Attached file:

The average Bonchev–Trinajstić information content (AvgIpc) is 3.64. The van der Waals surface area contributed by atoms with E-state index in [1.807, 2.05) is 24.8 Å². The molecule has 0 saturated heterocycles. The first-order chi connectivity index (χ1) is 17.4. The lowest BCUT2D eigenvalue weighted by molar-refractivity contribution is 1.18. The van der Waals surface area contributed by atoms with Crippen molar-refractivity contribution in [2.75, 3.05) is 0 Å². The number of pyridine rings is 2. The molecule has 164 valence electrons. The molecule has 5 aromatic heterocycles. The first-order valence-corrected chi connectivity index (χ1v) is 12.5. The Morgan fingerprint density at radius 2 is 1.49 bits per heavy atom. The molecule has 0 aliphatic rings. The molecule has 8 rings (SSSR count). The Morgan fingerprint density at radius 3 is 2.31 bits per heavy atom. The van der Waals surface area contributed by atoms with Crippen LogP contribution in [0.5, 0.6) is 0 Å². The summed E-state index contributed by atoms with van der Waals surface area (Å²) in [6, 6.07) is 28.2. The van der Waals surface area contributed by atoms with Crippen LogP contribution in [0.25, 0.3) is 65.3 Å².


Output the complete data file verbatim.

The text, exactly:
The average Bonchev–Trinajstić information content (AvgIpc) is 3.64. The van der Waals surface area contributed by atoms with E-state index in [1.807, 2.05) is 24.8 Å². The molecule has 0 saturated heterocycles. The first-order chi connectivity index (χ1) is 17.4. The lowest BCUT2D eigenvalue weighted by molar-refractivity contribution is 1.18. The van der Waals surface area contributed by atoms with Crippen molar-refractivity contribution in [2.75, 3.05) is 0 Å². The number of pyridine rings is 2. The molecule has 164 valence electrons. The molecule has 5 aromatic heterocycles. The first-order valence-corrected chi connectivity index (χ1v) is 12.5. The Morgan fingerprint density at radius 2 is 1.49 bits per heavy atom. The molecule has 0 aliphatic rings. The molecule has 8 rings (SSSR count). The Morgan fingerprint density at radius 3 is 2.31 bits per heavy atom. The van der Waals surface area contributed by atoms with Crippen LogP contribution in [0.5, 0.6) is 0 Å². The summed E-state index contributed by atoms with van der Waals surface area (Å²) in [6, 6.07) is 28.2. The van der Waals surface area contributed by atoms with Crippen LogP contribution in [0.25, 0.3) is 65.3 Å².